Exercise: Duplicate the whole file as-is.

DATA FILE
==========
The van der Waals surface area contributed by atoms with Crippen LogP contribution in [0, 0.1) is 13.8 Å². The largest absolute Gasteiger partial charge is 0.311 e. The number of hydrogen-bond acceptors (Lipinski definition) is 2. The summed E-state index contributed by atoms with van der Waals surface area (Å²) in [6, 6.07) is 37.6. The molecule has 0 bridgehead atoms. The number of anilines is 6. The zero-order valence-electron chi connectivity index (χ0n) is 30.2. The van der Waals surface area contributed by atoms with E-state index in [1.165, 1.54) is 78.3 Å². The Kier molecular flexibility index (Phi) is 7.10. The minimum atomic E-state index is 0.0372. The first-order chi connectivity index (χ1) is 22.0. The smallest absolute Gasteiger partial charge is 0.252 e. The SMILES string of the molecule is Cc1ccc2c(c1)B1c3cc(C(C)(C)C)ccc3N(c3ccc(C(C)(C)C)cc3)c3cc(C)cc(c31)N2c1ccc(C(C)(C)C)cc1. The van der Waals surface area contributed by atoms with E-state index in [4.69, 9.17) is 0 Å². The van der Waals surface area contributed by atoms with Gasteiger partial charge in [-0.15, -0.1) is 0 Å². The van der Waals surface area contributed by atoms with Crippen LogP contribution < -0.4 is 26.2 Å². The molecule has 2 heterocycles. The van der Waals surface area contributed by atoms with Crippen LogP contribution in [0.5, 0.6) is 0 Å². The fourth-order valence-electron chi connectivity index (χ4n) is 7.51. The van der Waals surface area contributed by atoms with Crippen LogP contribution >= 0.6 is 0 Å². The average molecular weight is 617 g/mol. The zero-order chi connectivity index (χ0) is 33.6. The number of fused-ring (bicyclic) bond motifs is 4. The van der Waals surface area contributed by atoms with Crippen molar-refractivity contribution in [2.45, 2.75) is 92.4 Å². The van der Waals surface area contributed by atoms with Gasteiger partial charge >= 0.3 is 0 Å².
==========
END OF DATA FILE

The van der Waals surface area contributed by atoms with Crippen LogP contribution in [0, 0.1) is 13.8 Å². The largest absolute Gasteiger partial charge is 0.311 e. The number of hydrogen-bond acceptors (Lipinski definition) is 2. The summed E-state index contributed by atoms with van der Waals surface area (Å²) in [6, 6.07) is 37.6. The molecule has 0 bridgehead atoms. The number of anilines is 6. The zero-order valence-electron chi connectivity index (χ0n) is 30.2. The van der Waals surface area contributed by atoms with E-state index in [1.165, 1.54) is 78.3 Å². The Kier molecular flexibility index (Phi) is 7.10. The minimum atomic E-state index is 0.0372. The first-order chi connectivity index (χ1) is 22.0. The smallest absolute Gasteiger partial charge is 0.252 e. The SMILES string of the molecule is Cc1ccc2c(c1)B1c3cc(C(C)(C)C)ccc3N(c3ccc(C(C)(C)C)cc3)c3cc(C)cc(c31)N2c1ccc(C(C)(C)C)cc1. The van der Waals surface area contributed by atoms with E-state index in [4.69, 9.17) is 0 Å². The van der Waals surface area contributed by atoms with Gasteiger partial charge in [-0.15, -0.1) is 0 Å². The van der Waals surface area contributed by atoms with Crippen LogP contribution < -0.4 is 26.2 Å². The molecule has 2 heterocycles. The van der Waals surface area contributed by atoms with Crippen LogP contribution in [0.5, 0.6) is 0 Å². The fourth-order valence-electron chi connectivity index (χ4n) is 7.51. The van der Waals surface area contributed by atoms with Crippen LogP contribution >= 0.6 is 0 Å². The average molecular weight is 617 g/mol. The zero-order chi connectivity index (χ0) is 33.6. The number of fused-ring (bicyclic) bond motifs is 4. The van der Waals surface area contributed by atoms with Crippen molar-refractivity contribution in [2.45, 2.75) is 92.4 Å². The van der Waals surface area contributed by atoms with Gasteiger partial charge >= 0.3 is 0 Å².